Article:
Mammals Curator Bob Timm will share information about one mammal species each month at a special drop-in event for children and families. Learn about mammal habitats, characteristics and behavior.
Mammals Curator Bob Timm will share information about one mammal species each month at a special drop-in event for children and families. Learn about mammal habitats, characteristics and behavior. For February, we're focusing on everyone's favorite trashcan thief, the raccoon.
Join us to see specimens from the collection of more than 660,000 fishes in the KU Ichthyology collection, from the freshwaters of the Midwest to tropical oceans. Dr. Leo Smith will show examples of deep sea fishes and discuss some of the interesting traits they have developed, including bioluminescence. Collection Conversations are short, informal drop-in events with research scientists about the collections that form the basis of research at the Biodiversity Institute and Natural History Museum.
Sure, you've seen Jurassic Park. But have you watched in a museum -- with a paleontologist? Join David Burnham and the KU Natural History Museum Student Advisory Board for Jurassic Park, and get a dose of science with the fun.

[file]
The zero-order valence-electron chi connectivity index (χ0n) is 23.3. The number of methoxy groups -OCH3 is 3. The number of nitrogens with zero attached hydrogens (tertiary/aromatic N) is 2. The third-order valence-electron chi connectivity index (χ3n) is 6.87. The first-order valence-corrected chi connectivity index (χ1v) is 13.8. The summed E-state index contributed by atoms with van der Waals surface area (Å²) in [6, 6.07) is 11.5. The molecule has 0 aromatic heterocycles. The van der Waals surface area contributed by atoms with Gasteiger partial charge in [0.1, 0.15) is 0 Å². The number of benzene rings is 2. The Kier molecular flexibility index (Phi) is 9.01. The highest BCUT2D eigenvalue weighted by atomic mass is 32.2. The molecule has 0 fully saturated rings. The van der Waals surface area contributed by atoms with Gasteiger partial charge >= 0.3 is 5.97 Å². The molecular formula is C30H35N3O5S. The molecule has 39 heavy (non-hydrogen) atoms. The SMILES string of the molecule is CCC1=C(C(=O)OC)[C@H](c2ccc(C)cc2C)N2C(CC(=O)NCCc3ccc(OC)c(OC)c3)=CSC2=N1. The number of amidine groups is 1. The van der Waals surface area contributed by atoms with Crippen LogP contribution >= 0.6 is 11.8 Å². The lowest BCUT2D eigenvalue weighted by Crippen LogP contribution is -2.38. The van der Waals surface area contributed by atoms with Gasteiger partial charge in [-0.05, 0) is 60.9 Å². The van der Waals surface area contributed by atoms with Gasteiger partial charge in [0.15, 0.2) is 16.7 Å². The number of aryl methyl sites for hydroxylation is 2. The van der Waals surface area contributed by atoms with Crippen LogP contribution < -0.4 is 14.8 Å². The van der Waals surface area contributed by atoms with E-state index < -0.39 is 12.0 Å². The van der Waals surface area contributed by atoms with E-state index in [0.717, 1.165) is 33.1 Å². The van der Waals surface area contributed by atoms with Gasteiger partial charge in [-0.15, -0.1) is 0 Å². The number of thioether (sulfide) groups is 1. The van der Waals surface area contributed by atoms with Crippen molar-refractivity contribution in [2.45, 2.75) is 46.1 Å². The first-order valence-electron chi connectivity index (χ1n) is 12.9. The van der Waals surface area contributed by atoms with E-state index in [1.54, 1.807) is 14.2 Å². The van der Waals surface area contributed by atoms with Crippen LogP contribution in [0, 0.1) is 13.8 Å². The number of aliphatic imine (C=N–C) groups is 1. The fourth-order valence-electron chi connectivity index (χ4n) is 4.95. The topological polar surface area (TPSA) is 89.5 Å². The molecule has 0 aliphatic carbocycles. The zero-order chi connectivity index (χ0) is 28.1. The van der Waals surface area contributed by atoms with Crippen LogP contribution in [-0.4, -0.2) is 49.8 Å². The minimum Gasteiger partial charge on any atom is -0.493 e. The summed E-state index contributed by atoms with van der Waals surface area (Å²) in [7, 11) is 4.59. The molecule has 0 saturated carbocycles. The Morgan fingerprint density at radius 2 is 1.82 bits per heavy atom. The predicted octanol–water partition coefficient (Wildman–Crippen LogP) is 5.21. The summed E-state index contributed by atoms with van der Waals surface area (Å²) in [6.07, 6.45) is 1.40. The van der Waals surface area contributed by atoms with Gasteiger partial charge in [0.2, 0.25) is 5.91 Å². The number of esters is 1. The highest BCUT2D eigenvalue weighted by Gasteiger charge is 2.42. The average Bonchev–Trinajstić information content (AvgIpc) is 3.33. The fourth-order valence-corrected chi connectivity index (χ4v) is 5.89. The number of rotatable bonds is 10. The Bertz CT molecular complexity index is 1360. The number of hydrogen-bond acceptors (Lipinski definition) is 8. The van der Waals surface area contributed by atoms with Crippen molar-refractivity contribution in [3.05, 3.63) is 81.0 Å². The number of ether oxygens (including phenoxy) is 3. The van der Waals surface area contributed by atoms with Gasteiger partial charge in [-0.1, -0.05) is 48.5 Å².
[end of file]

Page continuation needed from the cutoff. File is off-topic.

Exclusive Event: Museum members and their guests are invited to preview of "Macro/Micro: Collections Up Close." The collection of images by photographer Brian Goodman includes 40 images of specimens from the KU Biodiversity Institute and Natural History Museum collections. The large-scale photographs depict the textures, colors, and variation in a tiny sample of the more than 9 million specimens of insects, fossils, birds, mammals, fish and snakes in the collections. The exhibit officially opens during the Campus Art Walk (Oct. 3) and will remain on view through the winter.
This free drop-in event led by KU botanists will feature activities about plant anatomy, the diversity of plants – including fluorescent lichens – and even offer the chance to make wildflower “seed bombs” that can be planted after the event.
Make a splash in this popular program that explores our local waters. Discover how the animals we will find tell us water is clean, and learn to use professional water quality meters. Be prepared to get muddy and wet!
Blast off for space adventure. Discover the principles behind stars, meteors and more. Build and test your own rocket. Don’t worry – it is rocket science.
Break out the popcorn for Hitchcock's classic horror film, the first in our series of films and curator commentary. This event is coordinated by the museum's student advisory board. The public is welcome.
Kick off the 2012 KU Campus Art Walk at the Natural History Museum: explore campus art, architecture and KU lore with Ted Johnson, professor emeritus of French, in front of the museum.